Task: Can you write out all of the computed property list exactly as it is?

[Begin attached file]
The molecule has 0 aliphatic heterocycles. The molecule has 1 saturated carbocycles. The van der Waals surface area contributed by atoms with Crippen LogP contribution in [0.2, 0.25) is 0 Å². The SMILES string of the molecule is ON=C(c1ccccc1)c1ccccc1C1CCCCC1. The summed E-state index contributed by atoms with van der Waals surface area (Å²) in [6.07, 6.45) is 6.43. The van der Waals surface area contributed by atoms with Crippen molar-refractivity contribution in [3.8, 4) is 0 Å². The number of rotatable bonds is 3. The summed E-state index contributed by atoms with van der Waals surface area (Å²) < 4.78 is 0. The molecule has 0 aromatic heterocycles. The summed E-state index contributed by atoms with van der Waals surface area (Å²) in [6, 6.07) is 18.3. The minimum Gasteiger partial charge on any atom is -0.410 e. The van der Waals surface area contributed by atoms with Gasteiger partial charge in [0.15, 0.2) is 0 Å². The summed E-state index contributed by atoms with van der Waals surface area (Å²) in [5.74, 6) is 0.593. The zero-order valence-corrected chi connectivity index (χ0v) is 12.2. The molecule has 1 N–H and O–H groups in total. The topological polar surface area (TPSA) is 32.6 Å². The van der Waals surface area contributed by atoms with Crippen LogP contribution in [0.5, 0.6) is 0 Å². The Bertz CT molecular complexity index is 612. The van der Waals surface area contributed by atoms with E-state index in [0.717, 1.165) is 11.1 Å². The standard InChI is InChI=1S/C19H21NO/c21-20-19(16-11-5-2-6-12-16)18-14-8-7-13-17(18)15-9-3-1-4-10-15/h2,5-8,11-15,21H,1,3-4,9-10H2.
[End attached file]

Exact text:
The molecule has 0 aliphatic heterocycles. The molecule has 1 saturated carbocycles. The van der Waals surface area contributed by atoms with Crippen LogP contribution in [0.2, 0.25) is 0 Å². The SMILES string of the molecule is ON=C(c1ccccc1)c1ccccc1C1CCCCC1. The summed E-state index contributed by atoms with van der Waals surface area (Å²) in [6.07, 6.45) is 6.43. The van der Waals surface area contributed by atoms with Crippen molar-refractivity contribution in [3.8, 4) is 0 Å². The number of rotatable bonds is 3. The summed E-state index contributed by atoms with van der Waals surface area (Å²) < 4.78 is 0. The molecule has 0 aromatic heterocycles. The summed E-state index contributed by atoms with van der Waals surface area (Å²) in [6, 6.07) is 18.3. The minimum Gasteiger partial charge on any atom is -0.410 e. The van der Waals surface area contributed by atoms with Gasteiger partial charge in [0.15, 0.2) is 0 Å². The summed E-state index contributed by atoms with van der Waals surface area (Å²) in [5.74, 6) is 0.593. The zero-order valence-corrected chi connectivity index (χ0v) is 12.2. The molecule has 1 N–H and O–H groups in total. The topological polar surface area (TPSA) is 32.6 Å². The van der Waals surface area contributed by atoms with Crippen LogP contribution in [0.5, 0.6) is 0 Å². The Bertz CT molecular complexity index is 612. The van der Waals surface area contributed by atoms with E-state index in [0.717, 1.165) is 11.1 Å². The standard InChI is InChI=1S/C19H21NO/c21-20-19(16-11-5-2-6-12-16)18-14-8-7-13-17(18)15-9-3-1-4-10-15/h2,5-8,11-15,21H,1,3-4,9-10H2.